Fifty-year-old Alice Howland (Julianne Moore) leads a seemingly perfect life, with a happy marriage and three grown children, and a successful career as a renowned linguistics professor. However her life is turned upside down when she starts forgetting words. She receives a devastating diagnosis of Early-Onset Alzheimer's Disease, which will put Alice and her family through the test, as she struggles to remain the woman she once was.

A dignified story of personal decline

In an age of increased life expectancy, the fear of losing our minds and our memories is a real one. But to suffer the early onset of Alzheimer’s disease (technically, before the age of 65) seems an especially cruel fate, and one which Still Alice examines with a steady and relentless gaze. The film will have you looking for signs of forgetfulness every time you grapple for a lost name or forgotten fact. It’s a quietly horrifying story with no possibility of a happy ending.

In a typically stellar performance, Julianne Moore plays Alice Howland, a world-renowned linguistics professor whose life seems almost too perfect. She’s beautiful, kind and accomplished. She’s happily married to a research physician (Alec Baldwin) and they live in a tasteful New York townhouse with regular visits to their beach haven in Long Island. Their three grown children are similarly high achievers: eldest daughter Anna (Kate Bosworth) is a lawyer; son Tom (Hunter Parrish) is a doctor. The only worry is the youngster, Lydia (Kristen Stewart). She’s refusing to go to college, pursuing instead a ‘crazy’ career as a theatre actress. (Stewart is particularly good here, portraying some touching and difficult mother-daughter interactions.)

Shortly after her 50th birthday, Alice (who clearly had her children young, as well as pursuing a stellar career because she’s such a Type-A achiever) starts to notice worrying signs. She forgets a word during a lecture. She gets lost and disoriented while on her morning jog. Her ordered world – built on her remarkable intellect and memory – begins to crumble in an irony that is noted by everyone, again and again.

"It’s a quietly horrifying story with no possibility of a happy ending"

The film swiftly charts Alice’s rapid decline, from symptoms to diagnosis (scenes in the neurologist’s office are particularly well done, and will have viewers wondering if they’d pass the difficult memory tests) through to living with rapid mental deterioration – though we are spared the full ghastly picture of physical decline.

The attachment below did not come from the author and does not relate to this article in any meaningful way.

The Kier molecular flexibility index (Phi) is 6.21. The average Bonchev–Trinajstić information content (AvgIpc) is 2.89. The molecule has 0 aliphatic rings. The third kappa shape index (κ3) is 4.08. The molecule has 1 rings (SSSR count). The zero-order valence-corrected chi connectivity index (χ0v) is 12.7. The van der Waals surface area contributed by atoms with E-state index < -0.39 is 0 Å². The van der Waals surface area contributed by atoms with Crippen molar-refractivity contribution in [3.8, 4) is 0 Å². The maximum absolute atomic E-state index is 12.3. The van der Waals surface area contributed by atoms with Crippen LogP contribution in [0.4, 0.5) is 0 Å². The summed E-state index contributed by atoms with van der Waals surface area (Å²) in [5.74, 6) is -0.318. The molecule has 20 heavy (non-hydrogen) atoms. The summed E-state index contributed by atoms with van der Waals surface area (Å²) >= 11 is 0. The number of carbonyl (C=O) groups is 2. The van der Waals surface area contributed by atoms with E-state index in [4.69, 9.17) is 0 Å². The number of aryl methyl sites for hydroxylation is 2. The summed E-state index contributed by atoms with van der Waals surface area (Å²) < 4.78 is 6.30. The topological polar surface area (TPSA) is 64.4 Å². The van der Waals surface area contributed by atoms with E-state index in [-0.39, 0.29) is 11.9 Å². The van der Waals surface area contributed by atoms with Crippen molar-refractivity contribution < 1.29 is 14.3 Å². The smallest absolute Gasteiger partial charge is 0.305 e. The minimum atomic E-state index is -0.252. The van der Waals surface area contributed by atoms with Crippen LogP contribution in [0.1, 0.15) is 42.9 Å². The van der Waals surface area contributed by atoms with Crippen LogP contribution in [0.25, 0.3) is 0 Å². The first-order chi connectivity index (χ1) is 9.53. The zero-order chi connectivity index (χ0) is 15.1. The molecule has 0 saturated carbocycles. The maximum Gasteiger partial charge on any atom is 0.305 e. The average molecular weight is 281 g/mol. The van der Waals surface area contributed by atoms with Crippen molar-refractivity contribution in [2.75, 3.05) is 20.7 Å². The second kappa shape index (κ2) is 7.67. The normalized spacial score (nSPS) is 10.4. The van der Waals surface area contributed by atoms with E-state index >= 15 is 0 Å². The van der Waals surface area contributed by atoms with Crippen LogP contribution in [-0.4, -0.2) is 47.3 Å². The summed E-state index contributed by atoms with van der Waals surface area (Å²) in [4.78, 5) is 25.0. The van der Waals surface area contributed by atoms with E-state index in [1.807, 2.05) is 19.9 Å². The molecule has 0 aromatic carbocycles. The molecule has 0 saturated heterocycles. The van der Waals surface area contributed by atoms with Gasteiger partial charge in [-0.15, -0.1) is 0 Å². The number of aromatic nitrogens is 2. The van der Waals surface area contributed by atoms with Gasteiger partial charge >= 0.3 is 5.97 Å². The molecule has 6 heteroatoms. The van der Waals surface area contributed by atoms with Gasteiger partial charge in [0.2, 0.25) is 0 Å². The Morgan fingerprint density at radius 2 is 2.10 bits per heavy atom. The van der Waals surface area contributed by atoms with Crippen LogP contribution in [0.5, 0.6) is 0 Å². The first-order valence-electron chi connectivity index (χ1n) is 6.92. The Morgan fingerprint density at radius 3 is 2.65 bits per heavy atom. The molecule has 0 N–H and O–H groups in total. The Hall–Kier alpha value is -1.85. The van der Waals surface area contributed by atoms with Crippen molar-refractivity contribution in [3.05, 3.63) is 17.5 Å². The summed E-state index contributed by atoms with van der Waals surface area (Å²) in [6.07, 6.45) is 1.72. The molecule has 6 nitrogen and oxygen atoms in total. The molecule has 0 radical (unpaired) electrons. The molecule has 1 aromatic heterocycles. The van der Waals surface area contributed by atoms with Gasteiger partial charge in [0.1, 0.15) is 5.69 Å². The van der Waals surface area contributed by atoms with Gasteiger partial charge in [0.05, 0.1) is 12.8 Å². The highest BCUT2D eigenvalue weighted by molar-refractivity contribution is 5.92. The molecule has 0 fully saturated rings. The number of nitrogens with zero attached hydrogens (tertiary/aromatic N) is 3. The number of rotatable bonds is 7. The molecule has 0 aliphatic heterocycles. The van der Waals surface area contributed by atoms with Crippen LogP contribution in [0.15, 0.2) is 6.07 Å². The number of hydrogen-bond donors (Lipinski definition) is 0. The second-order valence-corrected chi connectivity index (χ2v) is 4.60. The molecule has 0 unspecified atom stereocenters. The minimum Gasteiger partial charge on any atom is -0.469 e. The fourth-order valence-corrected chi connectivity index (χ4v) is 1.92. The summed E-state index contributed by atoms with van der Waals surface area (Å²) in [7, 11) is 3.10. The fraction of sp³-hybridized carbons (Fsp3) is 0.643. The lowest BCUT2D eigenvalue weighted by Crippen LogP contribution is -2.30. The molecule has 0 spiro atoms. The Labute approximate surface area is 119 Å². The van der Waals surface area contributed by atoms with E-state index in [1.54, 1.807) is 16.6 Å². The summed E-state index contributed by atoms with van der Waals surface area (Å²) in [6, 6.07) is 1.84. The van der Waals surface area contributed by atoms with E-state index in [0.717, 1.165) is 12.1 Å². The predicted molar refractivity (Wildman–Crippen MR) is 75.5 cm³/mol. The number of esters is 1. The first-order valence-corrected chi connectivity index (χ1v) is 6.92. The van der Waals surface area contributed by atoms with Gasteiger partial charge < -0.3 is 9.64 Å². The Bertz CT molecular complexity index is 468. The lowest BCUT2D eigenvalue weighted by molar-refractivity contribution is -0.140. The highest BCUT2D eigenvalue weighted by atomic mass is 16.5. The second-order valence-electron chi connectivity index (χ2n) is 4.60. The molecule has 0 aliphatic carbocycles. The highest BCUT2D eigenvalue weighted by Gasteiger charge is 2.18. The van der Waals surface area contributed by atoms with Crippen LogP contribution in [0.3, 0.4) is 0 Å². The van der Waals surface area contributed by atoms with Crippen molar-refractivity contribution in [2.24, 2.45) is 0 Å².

It’s both fascinating and inspiring to see the stubborn Alice trying every trick in her book to preserve what she has. This includes playing memory games, storing familiar names and facts in her smartphone and making a video instructing her future self how to commit suicide with sleeping pills when the time comes. Though the film glances at the effects of the disease on the rest of the family (especially when the children realise they have a 50 per cent chance of developing it themselves), the focus is firmly on Alice and her interior experience. As she tells a group of Alzheimer’s experts in her last, difficult lecture (delivered with the help of a highlighter pen to cross out every sentence after she’s read it): “I am not suffering. I am struggling to stay connected to who I once was.”

Adapted from neuroscientist Lisa Genova’s 2007 bestselling novel of the same name, and co-directed by Richard Glatzer and Wash Westmoreland (Quinceañera, The Last of Robin Hood), there’s something very respectful, straightforward and plain about the storytelling. Without visual flourishes in the cinematography (by Denis Lenoir), and with a predictably melancholy piano and strings score (by Ilan Eshkeri) the narrative hits all the marks you’d expect of a ‘disease of the week’ telemovie. It works perfectly well – and will no doubt elicit tears and resolves to ‘live in the moment’ – yet you can’t help wishing the filmmakers had sometimes taken the story over the top and utilised the full-blown melodrama and horror of the subject. An edgy subplot involving the husband who is itching to get on with his career is a memorable highlight suggesting rich possibilities and God knows Baldwin and Moore would be up to the challenge of some thrilling shrieking and wailing. But this is not that kind of film. It’s sincere, compassionate and well-researched.

Julianne Moore has won a Golden Globe for her performance in Still Alice, and been nominated (for the fifth time) for an Oscar. Perhaps this will be the role she finally wins it for, and if so, we’ll have it confirmed that the Academy has an unhealthy and lazy obsession with disease and disability, because Still Alice is by no means Moore’s best work. Nevertheless, Moore brings dignity and honesty to a script that’s nowhere near as interesting as she deserves it to be, and she’s still worth watching.


Watch 'Still Alice'

Thursday 19 August, 7:35pm on SBS World Movies

Now streaming at SBS On Demand:

Julianne Moore on 'Still Alice', and getting inside the mind of Alzheimer's sufferers
The star gives some insights into how she prepared for the role that landed her an Oscar.


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